Screening of Black Narcissus (1947), Monday the 4th of November, 6-8pm, the Lupino

Ahead of Paul Mazey’s research seminar on choral music in 1940s British films on the 6th of November (please see the previous post), Black Narcissus (Powell and Pressburger, 1947, 102 mins) will be screened on campus. This will take place on Monday the 4th of November, 6-8pm, in the Lupino.

Frequent collaborators director Michael Powell and writer Emeric Pressburger  adapted Black Narcissus from Rumer Godden’s 1939 novel about a group of nuns who set up a school and hospital in the Himalayas.  Members of the cloistered, and isolated, female community (played by Deborah Kerr, Kathleen Byron, Flora Robson et al) face traumatic pasts, present struggles, and uncertain futures. These suffering women speak to the core of melodrama. In addition, these women’s religious training means that they repress their feelings, though these inevitably bubble to the surface. Such a structure closely relates to the rhythm often seen in melodrama. Godden’s narrative is afforded additional power by film, as images and sounds contribute effectively to its claustrophobic atmosphere and its ratcheting up of tensions.

The BBC is currently producing Black Narcissus as a Television mini-series. The Internet Movie Database (IMDB) describes this as an adaptation of the 1947 film, rather than Godden’s novel. This indicates not just the narrative’s continued relevance, but the impact of  Powell and Pressburger’s Technicolor film.

The film  is being screened by the Lupino Film Club, part of the Film, Media and Culture Research Group.  The Lupino Film Club screens films every Monday night, starting at 6pm. More information about upcoming films can be found on the research group’s blog:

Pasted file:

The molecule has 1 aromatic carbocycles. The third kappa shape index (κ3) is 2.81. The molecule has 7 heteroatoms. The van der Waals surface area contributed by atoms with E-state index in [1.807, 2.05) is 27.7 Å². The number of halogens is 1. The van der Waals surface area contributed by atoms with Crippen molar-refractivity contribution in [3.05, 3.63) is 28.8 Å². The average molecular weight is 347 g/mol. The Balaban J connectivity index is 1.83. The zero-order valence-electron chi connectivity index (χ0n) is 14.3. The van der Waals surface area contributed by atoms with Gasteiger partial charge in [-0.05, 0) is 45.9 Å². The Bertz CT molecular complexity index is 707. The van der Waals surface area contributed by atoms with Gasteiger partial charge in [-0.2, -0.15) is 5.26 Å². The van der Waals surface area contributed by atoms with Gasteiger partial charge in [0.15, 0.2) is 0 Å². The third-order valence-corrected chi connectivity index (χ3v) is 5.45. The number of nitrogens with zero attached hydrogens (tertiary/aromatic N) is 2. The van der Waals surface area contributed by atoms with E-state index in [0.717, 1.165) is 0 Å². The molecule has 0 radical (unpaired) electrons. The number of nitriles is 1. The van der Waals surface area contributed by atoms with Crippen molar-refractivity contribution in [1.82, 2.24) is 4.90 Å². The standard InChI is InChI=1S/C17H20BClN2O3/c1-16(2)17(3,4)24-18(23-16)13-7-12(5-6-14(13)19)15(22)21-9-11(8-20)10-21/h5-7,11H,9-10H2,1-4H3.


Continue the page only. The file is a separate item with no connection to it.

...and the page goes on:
The sceenings are free and open to all.


Research Seminar: Paul Mazey on ‘Choral Music in British Cinema 1930s-1950s’, Weds 6th November, 5-7pm, GLT2

Unfortunately we have yet to arrange regular screenings for the term, but we hope many will be able to attend the following exciting event.

We are delighted to be welcoming back Paul Mazey from the University of Bristol. He’ll be delivering a research seminar on Wednesday the 6th of November from 5-7pm. This will take place in Grimond Lecture Theatre 2.

The following blurb is from the School of Arts events calendar (excluding the disturbing Kathleen Byron GIF…) :

Choral voices are a recurring feature on the scores of British films of the 1930s to 1950s, where they conjure the sense of an ethereal presence that intervenes in the human world. This presentation considers how the choral voices heard in British cinema draw upon the tradition of British choral music, in light of their repeated use by composers whose work outside of the film industry includes choral writing, notably William Walton, Brian Easdale and Ralph Vaughan Williams. In particular, it explores examples of choral voices used as a wordless sonority. Wordless voices, freed from religious specificity, are able to project a broader and more inclusive mystical feeling. By analysing their use in such key films as Black Narcissus (Powell & Pressburger, 1947), Scott of the Antarctic (Charles Frend, 1948) and Gone to Earth (Powell & Pressburger, 1950), this talk will consider the ways that choral voices are used to imbue natural forces with an aura of intention that heightens their influence on characters’ lives and suggests the workings of otherworldly powers.

Paul Mazey is an Associate Teacher of film and television at the University of Bristol. His forthcoming publications include a monograph on musical traditions in British film music, a journal article on the use of opera arias in British comedy films and a chapter (co-authored with Sarah Street) on the piano in melodrama for an edited collection.

After the research seminar, if you would like to join a gathering for dinner, please email Tamar Jeffers McDonald at

Everyone welcome.

We hope to see you there!